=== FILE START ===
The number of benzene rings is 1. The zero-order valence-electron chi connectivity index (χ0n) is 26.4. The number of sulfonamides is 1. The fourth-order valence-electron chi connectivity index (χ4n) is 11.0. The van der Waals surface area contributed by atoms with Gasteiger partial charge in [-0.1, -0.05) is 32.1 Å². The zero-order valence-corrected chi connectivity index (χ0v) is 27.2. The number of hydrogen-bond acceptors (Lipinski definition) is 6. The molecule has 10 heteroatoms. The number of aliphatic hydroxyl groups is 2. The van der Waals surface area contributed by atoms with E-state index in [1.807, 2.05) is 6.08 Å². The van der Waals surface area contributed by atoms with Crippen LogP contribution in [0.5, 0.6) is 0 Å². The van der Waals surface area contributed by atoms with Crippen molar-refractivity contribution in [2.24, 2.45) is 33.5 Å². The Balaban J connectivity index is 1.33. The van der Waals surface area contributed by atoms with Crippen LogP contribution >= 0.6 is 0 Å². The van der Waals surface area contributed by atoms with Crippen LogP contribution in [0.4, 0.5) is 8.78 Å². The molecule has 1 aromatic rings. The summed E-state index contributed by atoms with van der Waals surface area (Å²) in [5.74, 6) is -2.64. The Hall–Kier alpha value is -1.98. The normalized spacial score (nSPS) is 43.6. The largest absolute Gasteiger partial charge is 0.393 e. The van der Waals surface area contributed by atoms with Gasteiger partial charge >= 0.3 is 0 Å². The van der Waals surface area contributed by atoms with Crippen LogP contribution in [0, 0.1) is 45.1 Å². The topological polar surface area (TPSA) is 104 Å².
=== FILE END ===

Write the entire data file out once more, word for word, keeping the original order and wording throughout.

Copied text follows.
The number of benzene rings is 1. The zero-order valence-electron chi connectivity index (χ0n) is 26.4. The number of sulfonamides is 1. The fourth-order valence-electron chi connectivity index (χ4n) is 11.0. The van der Waals surface area contributed by atoms with Gasteiger partial charge in [-0.1, -0.05) is 32.1 Å². The zero-order valence-corrected chi connectivity index (χ0v) is 27.2. The number of hydrogen-bond acceptors (Lipinski definition) is 6. The molecule has 10 heteroatoms. The number of aliphatic hydroxyl groups is 2. The van der Waals surface area contributed by atoms with E-state index in [1.807, 2.05) is 6.08 Å². The van der Waals surface area contributed by atoms with Crippen LogP contribution in [0.5, 0.6) is 0 Å². The van der Waals surface area contributed by atoms with Crippen molar-refractivity contribution in [2.24, 2.45) is 33.5 Å². The Balaban J connectivity index is 1.33. The van der Waals surface area contributed by atoms with Crippen LogP contribution >= 0.6 is 0 Å². The van der Waals surface area contributed by atoms with Crippen LogP contribution in [0.4, 0.5) is 8.78 Å². The molecule has 1 aromatic rings. The summed E-state index contributed by atoms with van der Waals surface area (Å²) in [5.74, 6) is -2.64. The Hall–Kier alpha value is -1.98. The normalized spacial score (nSPS) is 43.6. The largest absolute Gasteiger partial charge is 0.393 e. The van der Waals surface area contributed by atoms with Gasteiger partial charge >= 0.3 is 0 Å². The van der Waals surface area contributed by atoms with Crippen LogP contribution in [0, 0.1) is 45.1 Å². The topological polar surface area (TPSA) is 104 Å².